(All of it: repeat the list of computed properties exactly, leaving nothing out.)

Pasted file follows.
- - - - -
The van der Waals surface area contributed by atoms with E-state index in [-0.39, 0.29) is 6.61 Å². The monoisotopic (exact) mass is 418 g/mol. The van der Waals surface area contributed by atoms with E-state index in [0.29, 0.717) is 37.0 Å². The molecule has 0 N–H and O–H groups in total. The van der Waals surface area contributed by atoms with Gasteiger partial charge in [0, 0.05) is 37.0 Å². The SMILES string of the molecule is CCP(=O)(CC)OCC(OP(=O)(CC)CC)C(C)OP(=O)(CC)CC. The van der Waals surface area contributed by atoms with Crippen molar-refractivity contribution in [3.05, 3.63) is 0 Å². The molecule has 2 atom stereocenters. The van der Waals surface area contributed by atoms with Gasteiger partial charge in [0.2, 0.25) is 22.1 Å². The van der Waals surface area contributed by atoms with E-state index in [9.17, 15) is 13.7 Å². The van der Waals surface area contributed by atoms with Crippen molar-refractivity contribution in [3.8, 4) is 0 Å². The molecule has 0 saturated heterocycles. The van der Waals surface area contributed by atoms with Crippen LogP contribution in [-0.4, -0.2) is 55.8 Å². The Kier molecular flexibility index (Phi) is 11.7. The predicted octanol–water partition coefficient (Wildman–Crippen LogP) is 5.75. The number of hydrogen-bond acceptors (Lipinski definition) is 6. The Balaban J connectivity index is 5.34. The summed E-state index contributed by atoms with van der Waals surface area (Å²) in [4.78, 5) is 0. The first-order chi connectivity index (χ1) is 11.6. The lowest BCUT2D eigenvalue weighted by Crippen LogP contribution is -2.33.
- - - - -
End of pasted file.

The van der Waals surface area contributed by atoms with E-state index in [-0.39, 0.29) is 6.61 Å². The monoisotopic (exact) mass is 418 g/mol. The van der Waals surface area contributed by atoms with E-state index in [0.29, 0.717) is 37.0 Å². The molecule has 0 N–H and O–H groups in total. The van der Waals surface area contributed by atoms with Gasteiger partial charge in [0, 0.05) is 37.0 Å². The SMILES string of the molecule is CCP(=O)(CC)OCC(OP(=O)(CC)CC)C(C)OP(=O)(CC)CC. The van der Waals surface area contributed by atoms with Crippen molar-refractivity contribution in [3.05, 3.63) is 0 Å². The molecule has 2 atom stereocenters. The van der Waals surface area contributed by atoms with Gasteiger partial charge in [0.2, 0.25) is 22.1 Å². The van der Waals surface area contributed by atoms with E-state index in [9.17, 15) is 13.7 Å². The van der Waals surface area contributed by atoms with Crippen molar-refractivity contribution in [3.8, 4) is 0 Å². The molecule has 0 saturated heterocycles. The van der Waals surface area contributed by atoms with Crippen LogP contribution in [-0.4, -0.2) is 55.8 Å². The Kier molecular flexibility index (Phi) is 11.7. The predicted octanol–water partition coefficient (Wildman–Crippen LogP) is 5.75. The number of hydrogen-bond acceptors (Lipinski definition) is 6. The Balaban J connectivity index is 5.34. The summed E-state index contributed by atoms with van der Waals surface area (Å²) in [4.78, 5) is 0. The first-order chi connectivity index (χ1) is 11.6. The lowest BCUT2D eigenvalue weighted by Crippen LogP contribution is -2.33.